IBS-D, which stands for irritable bowel syndrome with diarrhea, affects 25 to 45 million people in the U.S., and 2 out of 3 are female. “Patients with IBS-D often experience abdominal pain along with increased frequency of bowel movements, and these symptoms—along with others, like bloating—may force them to miss important social events, school, or professional obligations,” says Jonathan Rosenberg, MD, a gastroenterologist at Illinois Gastroenterology Group.

Whatever’s causing your repeated trips to the loo, make sure you drink up: With diarrhea comes the serious risk of dehydration. But you may also need some medication to help settle your stomach.

If you suspect that you have IBS, celiac disease, or another chronic GI issue, see your doctor to make sure that you get the right help. But for most people—including those who only get diarrhea occasionally—one of the following OTC remedies should offer quick relief. Stock your medicine cabinet now so you’ll be ready the next time you end up with the runs.

(Discover the ONE simple, natural solution that can help you reverse chronic inflammation and heal more than 45 diseases. Try The Whole Body Cure today!)

Pepto-Bismol Original Liquid

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If you’ve seen the commercial, you probably know the jingle about this medicine and what it helps relieve: “Nausea, heartburn, indigestion, upset stomach, diarrhea.” This pink potion coats your stomach so you feel better fast, and it can be extremely helpful after overindulging in some not-so-healthy foods. Plus, the drinkable version is perfect for people who don’t like swallowing pills. (Psst! Here are 6 signs your stomachache isn’t normal.)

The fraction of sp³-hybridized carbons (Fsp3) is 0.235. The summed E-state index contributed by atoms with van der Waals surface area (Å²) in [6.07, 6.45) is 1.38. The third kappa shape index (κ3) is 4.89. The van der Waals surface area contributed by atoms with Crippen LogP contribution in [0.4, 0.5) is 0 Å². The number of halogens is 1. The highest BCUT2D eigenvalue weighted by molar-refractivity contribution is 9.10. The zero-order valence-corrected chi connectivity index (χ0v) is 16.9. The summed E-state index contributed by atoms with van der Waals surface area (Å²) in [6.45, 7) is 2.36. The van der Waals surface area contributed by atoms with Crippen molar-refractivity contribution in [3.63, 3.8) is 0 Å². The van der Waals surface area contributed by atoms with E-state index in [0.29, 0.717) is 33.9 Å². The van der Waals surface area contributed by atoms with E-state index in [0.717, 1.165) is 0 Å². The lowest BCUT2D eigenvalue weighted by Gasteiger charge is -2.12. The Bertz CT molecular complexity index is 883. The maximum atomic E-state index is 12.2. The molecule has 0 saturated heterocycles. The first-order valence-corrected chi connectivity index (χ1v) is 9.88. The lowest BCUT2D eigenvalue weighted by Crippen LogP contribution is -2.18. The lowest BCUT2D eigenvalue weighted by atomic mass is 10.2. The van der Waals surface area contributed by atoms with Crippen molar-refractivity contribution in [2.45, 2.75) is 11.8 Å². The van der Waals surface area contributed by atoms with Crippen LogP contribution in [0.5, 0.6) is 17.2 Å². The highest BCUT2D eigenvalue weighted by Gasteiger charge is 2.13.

Buy now: $5-7, amazon.com; target.com; walgreens.com

Heal minor health problems on the go with these purse-sized items:

Imodium Advanced Multi-Symptom Relief Caplets

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If you can’t stop running to the restroom, this medicine is here for you. Pop two pills and let both active ingredients loperamide HCI (which slows movement in your GI tract) and simethicone (a bloat-buster) start working right away. It’s perfect during a diarrhea crisis, or you can take it as a preventative measure before a big day. But, if you find that celiac disease is the cause of your issues, talk to your doctor before using: Imodium caplets are not certified gluten-free as some ingredients are wheat-derived.

Buy now: $9, amazon.com; walgreens.com; target.com

MORE: 9 Things That May Surprise You About IBS

Turmeric Curcumin with Bioperine